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An Atlas of Human Regulatory T Helper-like Cells Reveals Features of Th2-like Tregs that Support a Tumorigenic Environment

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Leena Halim, Marco Romano, Reuben McGregor, Isabel Correa, Polychronis Pavlidis, Nathali Grageda, Sec-Julie Hoong, Muhammed Yuksel, Wayel Jassem, Rosalind F. Hannen, Mark Ong, Olivia Mckinney, Bu'Hussain Hayee, Sophia N. Karagiannis, Nicholas Powell, Robert I. Lechler, Estefania Nova-Lamperti, Giovanna Lombardi

Original languageEnglish
Pages (from-to)757-770
Number of pages14
JournalCell Reports
Issue number3
Early online date18 Jul 2017
Accepted/In press26 Jun 2017
E-pub ahead of print18 Jul 2017
Published18 Jul 2017


King's Authors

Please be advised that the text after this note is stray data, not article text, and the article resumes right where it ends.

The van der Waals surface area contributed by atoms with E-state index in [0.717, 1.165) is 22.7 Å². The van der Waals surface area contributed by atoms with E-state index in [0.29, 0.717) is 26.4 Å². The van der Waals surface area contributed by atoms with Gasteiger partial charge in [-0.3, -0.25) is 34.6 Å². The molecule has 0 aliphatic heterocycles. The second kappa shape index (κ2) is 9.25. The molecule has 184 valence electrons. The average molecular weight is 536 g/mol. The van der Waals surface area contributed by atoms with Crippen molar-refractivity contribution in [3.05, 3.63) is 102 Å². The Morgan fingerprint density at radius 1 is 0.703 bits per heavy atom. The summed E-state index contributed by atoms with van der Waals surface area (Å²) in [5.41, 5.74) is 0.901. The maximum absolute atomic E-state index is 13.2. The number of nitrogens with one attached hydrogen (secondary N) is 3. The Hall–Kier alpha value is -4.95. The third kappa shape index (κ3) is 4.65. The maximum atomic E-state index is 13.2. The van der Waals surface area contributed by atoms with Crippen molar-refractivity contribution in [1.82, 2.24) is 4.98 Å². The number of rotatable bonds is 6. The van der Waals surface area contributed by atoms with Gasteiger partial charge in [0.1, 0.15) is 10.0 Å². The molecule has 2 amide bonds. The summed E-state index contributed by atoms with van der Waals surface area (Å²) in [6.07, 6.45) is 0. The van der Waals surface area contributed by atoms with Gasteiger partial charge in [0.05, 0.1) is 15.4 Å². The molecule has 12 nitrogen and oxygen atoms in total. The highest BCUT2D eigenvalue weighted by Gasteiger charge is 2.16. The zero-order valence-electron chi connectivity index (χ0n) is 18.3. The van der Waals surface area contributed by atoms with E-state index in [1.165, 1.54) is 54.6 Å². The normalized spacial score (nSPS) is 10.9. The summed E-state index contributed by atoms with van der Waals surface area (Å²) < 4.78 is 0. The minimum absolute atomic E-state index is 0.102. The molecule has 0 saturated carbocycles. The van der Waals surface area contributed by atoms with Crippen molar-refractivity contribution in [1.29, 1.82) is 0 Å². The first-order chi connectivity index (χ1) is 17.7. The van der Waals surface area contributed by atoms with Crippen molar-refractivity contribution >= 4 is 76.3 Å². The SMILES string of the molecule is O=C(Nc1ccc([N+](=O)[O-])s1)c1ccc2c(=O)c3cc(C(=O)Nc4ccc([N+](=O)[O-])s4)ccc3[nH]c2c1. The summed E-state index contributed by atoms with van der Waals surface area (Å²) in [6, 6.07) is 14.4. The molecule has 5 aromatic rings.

Regulatory T cells (Tregs) play a pivotal role in maintaining immunological tolerance, but they can also play a detrimental role by preventing antitumor responses. Here, we characterized T helper (Th)-like Treg subsets to further delineate their biological function and tissue distribution, focusing on their possible contribution to disease states. RNA sequencing and functional assays revealed that Th2-like Tregs displayed higher viability and autocrine interleukin-2 (IL-2)-mediated activation than other subsets. Th2-like Tregs were preferentially found in tissues rather than circulation and exhibited the highest migratory capacity toward chemokines enriched at tumor sites. These cellular responses led us to hypothesize that this subset could play a role in maintaining a tumorigenic environment. Concurrently, Th2-like Tregs were enriched specifically in malignant tissues from patients with melanoma and colorectal cancer compared to healthy tissue. Overall, our results suggest that Th2-like Tregs may contribute to a tumorigenic environment due to their increased cell survival, higher migratory capacity, and selective T-effector suppressive ability.

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